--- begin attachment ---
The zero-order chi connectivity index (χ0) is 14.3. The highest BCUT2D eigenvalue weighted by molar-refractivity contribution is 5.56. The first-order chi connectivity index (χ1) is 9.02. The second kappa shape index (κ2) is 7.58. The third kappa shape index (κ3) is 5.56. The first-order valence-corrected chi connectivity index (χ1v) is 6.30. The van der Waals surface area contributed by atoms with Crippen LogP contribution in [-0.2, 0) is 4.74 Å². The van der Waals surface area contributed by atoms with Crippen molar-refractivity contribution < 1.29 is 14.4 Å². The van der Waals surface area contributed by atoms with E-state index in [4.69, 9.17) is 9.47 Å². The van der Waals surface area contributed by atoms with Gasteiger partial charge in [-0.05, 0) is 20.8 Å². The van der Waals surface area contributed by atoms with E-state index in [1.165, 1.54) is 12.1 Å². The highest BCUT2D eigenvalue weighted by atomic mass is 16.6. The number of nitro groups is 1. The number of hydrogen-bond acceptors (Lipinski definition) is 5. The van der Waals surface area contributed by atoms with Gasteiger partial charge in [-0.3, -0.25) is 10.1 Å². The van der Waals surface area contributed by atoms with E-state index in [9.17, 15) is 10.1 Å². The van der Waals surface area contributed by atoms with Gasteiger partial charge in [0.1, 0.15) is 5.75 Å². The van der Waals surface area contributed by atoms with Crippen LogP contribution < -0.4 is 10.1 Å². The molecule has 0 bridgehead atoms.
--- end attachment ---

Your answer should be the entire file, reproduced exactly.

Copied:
The zero-order chi connectivity index (χ0) is 14.3. The highest BCUT2D eigenvalue weighted by molar-refractivity contribution is 5.56. The first-order chi connectivity index (χ1) is 9.02. The second kappa shape index (κ2) is 7.58. The third kappa shape index (κ3) is 5.56. The first-order valence-corrected chi connectivity index (χ1v) is 6.30. The van der Waals surface area contributed by atoms with Crippen LogP contribution in [-0.2, 0) is 4.74 Å². The van der Waals surface area contributed by atoms with Crippen molar-refractivity contribution < 1.29 is 14.4 Å². The van der Waals surface area contributed by atoms with E-state index in [4.69, 9.17) is 9.47 Å². The van der Waals surface area contributed by atoms with Gasteiger partial charge in [-0.05, 0) is 20.8 Å². The van der Waals surface area contributed by atoms with E-state index in [1.165, 1.54) is 12.1 Å². The highest BCUT2D eigenvalue weighted by atomic mass is 16.6. The number of nitro groups is 1. The number of hydrogen-bond acceptors (Lipinski definition) is 5. The van der Waals surface area contributed by atoms with Gasteiger partial charge in [-0.3, -0.25) is 10.1 Å². The van der Waals surface area contributed by atoms with E-state index in [9.17, 15) is 10.1 Å². The van der Waals surface area contributed by atoms with Gasteiger partial charge in [0.1, 0.15) is 5.75 Å². The van der Waals surface area contributed by atoms with Crippen LogP contribution < -0.4 is 10.1 Å². The molecule has 0 bridgehead atoms.